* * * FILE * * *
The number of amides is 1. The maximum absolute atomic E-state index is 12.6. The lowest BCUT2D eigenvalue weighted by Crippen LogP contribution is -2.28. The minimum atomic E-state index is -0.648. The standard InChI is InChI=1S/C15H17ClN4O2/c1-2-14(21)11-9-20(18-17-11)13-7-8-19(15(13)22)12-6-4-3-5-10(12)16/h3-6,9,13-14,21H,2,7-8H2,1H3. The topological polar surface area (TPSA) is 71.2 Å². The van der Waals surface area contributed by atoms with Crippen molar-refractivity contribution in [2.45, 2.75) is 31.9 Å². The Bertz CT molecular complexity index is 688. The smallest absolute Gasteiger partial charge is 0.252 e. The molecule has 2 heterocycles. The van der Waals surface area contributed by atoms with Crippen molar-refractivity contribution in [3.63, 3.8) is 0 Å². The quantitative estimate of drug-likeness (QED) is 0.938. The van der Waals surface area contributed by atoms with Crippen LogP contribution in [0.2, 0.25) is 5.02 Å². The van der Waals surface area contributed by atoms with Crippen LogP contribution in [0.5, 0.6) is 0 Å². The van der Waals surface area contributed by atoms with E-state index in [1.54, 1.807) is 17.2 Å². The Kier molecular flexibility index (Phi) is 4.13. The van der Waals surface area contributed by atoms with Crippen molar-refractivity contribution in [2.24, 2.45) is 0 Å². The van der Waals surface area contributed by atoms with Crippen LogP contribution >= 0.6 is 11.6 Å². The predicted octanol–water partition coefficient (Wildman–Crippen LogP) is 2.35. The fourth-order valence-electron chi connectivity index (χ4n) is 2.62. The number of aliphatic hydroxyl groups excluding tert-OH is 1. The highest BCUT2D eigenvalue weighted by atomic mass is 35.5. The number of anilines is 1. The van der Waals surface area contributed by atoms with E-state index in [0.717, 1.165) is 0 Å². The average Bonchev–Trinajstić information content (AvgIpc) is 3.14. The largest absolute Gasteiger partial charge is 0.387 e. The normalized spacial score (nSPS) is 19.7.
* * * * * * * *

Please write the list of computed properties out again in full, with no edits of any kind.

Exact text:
The number of amides is 1. The maximum absolute atomic E-state index is 12.6. The lowest BCUT2D eigenvalue weighted by Crippen LogP contribution is -2.28. The minimum atomic E-state index is -0.648. The standard InChI is InChI=1S/C15H17ClN4O2/c1-2-14(21)11-9-20(18-17-11)13-7-8-19(15(13)22)12-6-4-3-5-10(12)16/h3-6,9,13-14,21H,2,7-8H2,1H3. The topological polar surface area (TPSA) is 71.2 Å². The van der Waals surface area contributed by atoms with Crippen molar-refractivity contribution in [2.45, 2.75) is 31.9 Å². The Bertz CT molecular complexity index is 688. The smallest absolute Gasteiger partial charge is 0.252 e. The molecule has 2 heterocycles. The van der Waals surface area contributed by atoms with Crippen molar-refractivity contribution in [3.63, 3.8) is 0 Å². The quantitative estimate of drug-likeness (QED) is 0.938. The van der Waals surface area contributed by atoms with Crippen LogP contribution in [0.2, 0.25) is 5.02 Å². The van der Waals surface area contributed by atoms with Crippen LogP contribution in [0.5, 0.6) is 0 Å². The van der Waals surface area contributed by atoms with E-state index in [1.54, 1.807) is 17.2 Å². The Kier molecular flexibility index (Phi) is 4.13. The van der Waals surface area contributed by atoms with Crippen molar-refractivity contribution in [2.24, 2.45) is 0 Å². The van der Waals surface area contributed by atoms with Crippen LogP contribution >= 0.6 is 11.6 Å². The predicted octanol–water partition coefficient (Wildman–Crippen LogP) is 2.35. The fourth-order valence-electron chi connectivity index (χ4n) is 2.62. The number of aliphatic hydroxyl groups excluding tert-OH is 1. The highest BCUT2D eigenvalue weighted by atomic mass is 35.5. The number of anilines is 1. The van der Waals surface area contributed by atoms with E-state index in [0.717, 1.165) is 0 Å². The average Bonchev–Trinajstić information content (AvgIpc) is 3.14. The largest absolute Gasteiger partial charge is 0.387 e. The normalized spacial score (nSPS) is 19.7.